Bahrain court gives life sentence to Sheikh Salman over Qatar espionage case
Story Code : 759430
On Sunday, the court overturned the acquittal of the 52-year-old secretary general of the dissolved al-Wefaq National Islamic Society and two of his colleagues, Hassan Sultan and Ali al-Aswad, and levied charges of collaborating with Qatar “with the purpose of overthrowing the regime” against them.
The court went on to say that the trio had transferred confidential information to Qatar and received financial support in return. Sultan and Aswad were tried in absentia.
On June 21, the high criminal court in Bahrain had acquitted Sheikh Salman and his two aides of the spying charges.
Reacting to the Bahraini court's verdict, Amnesty International criticized Sunday's ruling against the three senior opposition figures.
“This verdict is a travesty of justice that demonstrates the Bahraini authorities' relentless and unlawful efforts to silence any form of dissent,” Heba Morayef, Amnesty's Middle East and North Africa director, said.
She added, “Sheikh Ali Salman is a prisoner of conscience, who is being held solely for peacefully exercising his right to freedom of expression.”
Aswad, who has lived in London since 2011, has told Reuters that the public prosecutor used secret witnesses and a video from the state-run Bahraini television network to trump up the charges. Experts have described the footage as edited and incomplete.
Additionally, Wefaq stated that the Bahraini judiciary is a tool in the hands of the ruling Manama regime, and the recent life terms handed down to Sheikh Salman and his two colleagues reflect the magnitude of turmoil in the kingdom.
The opposition movement stressed that the verdict against Sheikh Salman will only build up public strength, patience, pride and perseverance, and will validate their belief that Bahrain will be a better place without dictatorship, tyranny, injustice and plunder.
“The Bahraini regime is experiencing a real crisis with its people, and the deepening crisis has forced the regime to resort to reckless and insane measures in a bid to get out of its isolation. That is why it is taking political prisoners as hostages. Today, Bahrain ranks first in the Middle East as regards the number of political prisoners,” Wefaq pointed out in a statement.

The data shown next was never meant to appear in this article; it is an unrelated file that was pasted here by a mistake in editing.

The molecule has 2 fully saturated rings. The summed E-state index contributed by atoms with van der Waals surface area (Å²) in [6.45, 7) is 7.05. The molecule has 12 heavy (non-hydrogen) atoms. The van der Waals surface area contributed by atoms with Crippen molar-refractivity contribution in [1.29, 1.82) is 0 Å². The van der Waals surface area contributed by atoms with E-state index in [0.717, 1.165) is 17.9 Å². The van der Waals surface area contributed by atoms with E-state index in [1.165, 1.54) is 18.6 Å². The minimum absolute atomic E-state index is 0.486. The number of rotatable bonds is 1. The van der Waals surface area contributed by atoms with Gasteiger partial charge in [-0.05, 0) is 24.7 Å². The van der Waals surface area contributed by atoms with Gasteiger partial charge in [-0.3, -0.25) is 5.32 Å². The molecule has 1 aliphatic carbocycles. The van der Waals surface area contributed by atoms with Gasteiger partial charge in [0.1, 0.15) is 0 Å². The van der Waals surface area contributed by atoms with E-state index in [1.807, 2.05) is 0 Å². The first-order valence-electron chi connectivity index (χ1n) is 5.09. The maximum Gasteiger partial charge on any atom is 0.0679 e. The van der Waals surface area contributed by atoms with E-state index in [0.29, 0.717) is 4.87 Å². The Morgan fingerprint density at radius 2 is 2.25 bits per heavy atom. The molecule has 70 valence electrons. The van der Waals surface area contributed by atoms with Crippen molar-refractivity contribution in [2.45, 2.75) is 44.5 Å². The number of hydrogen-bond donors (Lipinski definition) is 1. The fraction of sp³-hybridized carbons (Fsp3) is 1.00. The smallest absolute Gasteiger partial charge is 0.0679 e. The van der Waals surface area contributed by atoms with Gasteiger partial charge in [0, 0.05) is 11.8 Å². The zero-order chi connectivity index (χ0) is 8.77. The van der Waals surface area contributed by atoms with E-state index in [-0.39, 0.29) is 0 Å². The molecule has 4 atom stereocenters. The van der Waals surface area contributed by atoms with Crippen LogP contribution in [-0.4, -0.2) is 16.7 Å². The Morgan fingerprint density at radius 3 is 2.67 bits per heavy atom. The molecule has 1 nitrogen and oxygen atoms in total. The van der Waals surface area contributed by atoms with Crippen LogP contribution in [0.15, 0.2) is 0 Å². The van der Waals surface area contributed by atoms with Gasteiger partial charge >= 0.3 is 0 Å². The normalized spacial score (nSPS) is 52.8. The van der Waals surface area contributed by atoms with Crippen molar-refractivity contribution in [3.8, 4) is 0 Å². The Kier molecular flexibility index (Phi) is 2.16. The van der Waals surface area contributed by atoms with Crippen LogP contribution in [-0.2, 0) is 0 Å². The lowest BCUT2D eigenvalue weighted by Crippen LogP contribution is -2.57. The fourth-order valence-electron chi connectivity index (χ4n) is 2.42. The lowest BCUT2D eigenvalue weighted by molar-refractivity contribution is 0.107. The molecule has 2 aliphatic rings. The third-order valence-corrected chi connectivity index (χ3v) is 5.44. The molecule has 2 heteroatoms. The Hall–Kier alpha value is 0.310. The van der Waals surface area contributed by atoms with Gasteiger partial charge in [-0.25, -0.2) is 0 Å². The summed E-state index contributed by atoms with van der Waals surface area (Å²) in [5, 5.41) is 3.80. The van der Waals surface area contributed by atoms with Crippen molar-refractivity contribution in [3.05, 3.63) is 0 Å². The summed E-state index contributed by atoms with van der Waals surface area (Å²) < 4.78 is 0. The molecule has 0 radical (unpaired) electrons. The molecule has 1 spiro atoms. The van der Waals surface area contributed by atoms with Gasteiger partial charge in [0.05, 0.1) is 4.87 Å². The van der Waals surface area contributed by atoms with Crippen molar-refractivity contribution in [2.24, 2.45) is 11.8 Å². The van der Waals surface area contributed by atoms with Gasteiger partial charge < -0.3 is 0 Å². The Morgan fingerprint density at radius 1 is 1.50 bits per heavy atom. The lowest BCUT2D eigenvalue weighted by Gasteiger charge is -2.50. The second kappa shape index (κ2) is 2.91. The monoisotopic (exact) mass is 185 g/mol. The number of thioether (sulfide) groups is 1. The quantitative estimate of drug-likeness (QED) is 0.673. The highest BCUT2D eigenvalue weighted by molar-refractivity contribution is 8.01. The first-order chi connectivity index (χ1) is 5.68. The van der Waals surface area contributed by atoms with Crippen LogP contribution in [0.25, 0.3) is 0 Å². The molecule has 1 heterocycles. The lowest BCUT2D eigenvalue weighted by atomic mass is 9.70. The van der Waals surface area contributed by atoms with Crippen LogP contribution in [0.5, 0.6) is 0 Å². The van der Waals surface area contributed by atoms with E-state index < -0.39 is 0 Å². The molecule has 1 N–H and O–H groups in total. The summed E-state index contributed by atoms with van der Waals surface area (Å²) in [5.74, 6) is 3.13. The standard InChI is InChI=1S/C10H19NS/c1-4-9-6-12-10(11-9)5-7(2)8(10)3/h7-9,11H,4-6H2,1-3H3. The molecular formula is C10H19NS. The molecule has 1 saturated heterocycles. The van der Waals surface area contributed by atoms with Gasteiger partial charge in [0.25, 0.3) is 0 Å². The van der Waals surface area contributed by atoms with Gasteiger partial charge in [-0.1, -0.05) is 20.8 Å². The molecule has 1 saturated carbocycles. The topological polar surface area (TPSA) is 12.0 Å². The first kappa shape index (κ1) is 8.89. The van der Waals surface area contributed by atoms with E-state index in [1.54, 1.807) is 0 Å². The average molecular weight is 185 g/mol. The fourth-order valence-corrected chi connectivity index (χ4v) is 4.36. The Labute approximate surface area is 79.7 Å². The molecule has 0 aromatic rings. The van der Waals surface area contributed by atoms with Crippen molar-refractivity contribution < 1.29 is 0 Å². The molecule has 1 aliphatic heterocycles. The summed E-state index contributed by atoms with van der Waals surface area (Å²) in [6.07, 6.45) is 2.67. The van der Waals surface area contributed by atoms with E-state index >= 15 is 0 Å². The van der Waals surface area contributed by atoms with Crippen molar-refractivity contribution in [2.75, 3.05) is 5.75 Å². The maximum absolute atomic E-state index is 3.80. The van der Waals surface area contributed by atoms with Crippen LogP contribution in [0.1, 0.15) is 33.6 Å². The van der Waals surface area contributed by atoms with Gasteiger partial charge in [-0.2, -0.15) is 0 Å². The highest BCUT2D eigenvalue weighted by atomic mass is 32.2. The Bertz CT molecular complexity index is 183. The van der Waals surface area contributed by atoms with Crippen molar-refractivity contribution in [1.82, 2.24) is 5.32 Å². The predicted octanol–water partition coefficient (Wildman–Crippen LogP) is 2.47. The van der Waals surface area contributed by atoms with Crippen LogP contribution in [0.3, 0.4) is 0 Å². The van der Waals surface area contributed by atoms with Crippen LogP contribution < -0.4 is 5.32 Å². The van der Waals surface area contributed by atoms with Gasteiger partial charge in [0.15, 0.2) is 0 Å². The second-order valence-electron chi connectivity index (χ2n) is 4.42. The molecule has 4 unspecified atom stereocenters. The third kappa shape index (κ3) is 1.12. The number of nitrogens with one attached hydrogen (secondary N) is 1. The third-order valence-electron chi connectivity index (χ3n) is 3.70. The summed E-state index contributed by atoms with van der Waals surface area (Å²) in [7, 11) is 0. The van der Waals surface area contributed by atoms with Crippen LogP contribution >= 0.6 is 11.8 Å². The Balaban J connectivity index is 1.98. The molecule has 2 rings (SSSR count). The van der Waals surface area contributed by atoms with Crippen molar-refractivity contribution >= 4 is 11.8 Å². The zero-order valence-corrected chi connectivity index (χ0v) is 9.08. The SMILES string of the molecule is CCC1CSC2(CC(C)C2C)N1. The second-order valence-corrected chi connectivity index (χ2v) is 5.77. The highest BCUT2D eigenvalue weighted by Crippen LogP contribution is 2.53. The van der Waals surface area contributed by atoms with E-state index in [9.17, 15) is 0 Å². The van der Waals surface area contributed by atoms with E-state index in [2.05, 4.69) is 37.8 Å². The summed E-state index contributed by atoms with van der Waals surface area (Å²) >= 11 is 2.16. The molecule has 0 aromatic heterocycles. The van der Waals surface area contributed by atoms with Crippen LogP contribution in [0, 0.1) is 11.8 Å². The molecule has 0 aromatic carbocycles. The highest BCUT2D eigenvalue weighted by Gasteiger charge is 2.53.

The statement concluded that the Bahraini people are now more aware of the need for change, and that the regime’s policy of deception is no more effective.
On November 1, 2017, opposition leader Sheikh Salman and his two assistants were charged with “spying on behalf of a foreign country... with the aim of carrying out subversive acts against Bahrain and harming its national interests.”
Sheikh Salman was also charged with “revealing defense secrets to a foreign country and disseminating information that would harm Bahrain's status and reputation.”
The senior Bahraini Shia cleric has been in jail on a nine-year prison sentence since late 2014 for what the Manama regime has called “insulting” government officials, “inciting” unrest through his speeches targeting the authorities during the 2011 uprising, attempting to overthrow the regime and collaborating with foreign powers.
Sheikh Salman denies all the charges, saying he has merely been seeking reforms in the country through peaceful means.
Amnesty International and other human rights groups have already censured his arrest and called for his release.
Thousands of anti-regime protesters have held demonstrations in Bahrain on an almost daily basis ever since a popular uprising began in the country in mid-February 2011.
They are demanding that the Al Khalifah regime relinquish power and allow a just system representing all Bahrainis to be established.
Manama has gone to great lengths to clamp down on any sign of dissent. On March 14, 2011, troops from Saudi Arabia and the United Arab Emirates were deployed to assist Bahrain in its crackdown.
Scores of people have lost their lives and hundreds of others sustained injuries or got arrested as a result of the Al Khalifah regime’s crackdown.
On March 5, 2017, Bahrain’s parliament approved the trial of civilians at military tribunals in a measure blasted by human rights campaigners as being tantamount to imposition of an undeclared martial law countrywide.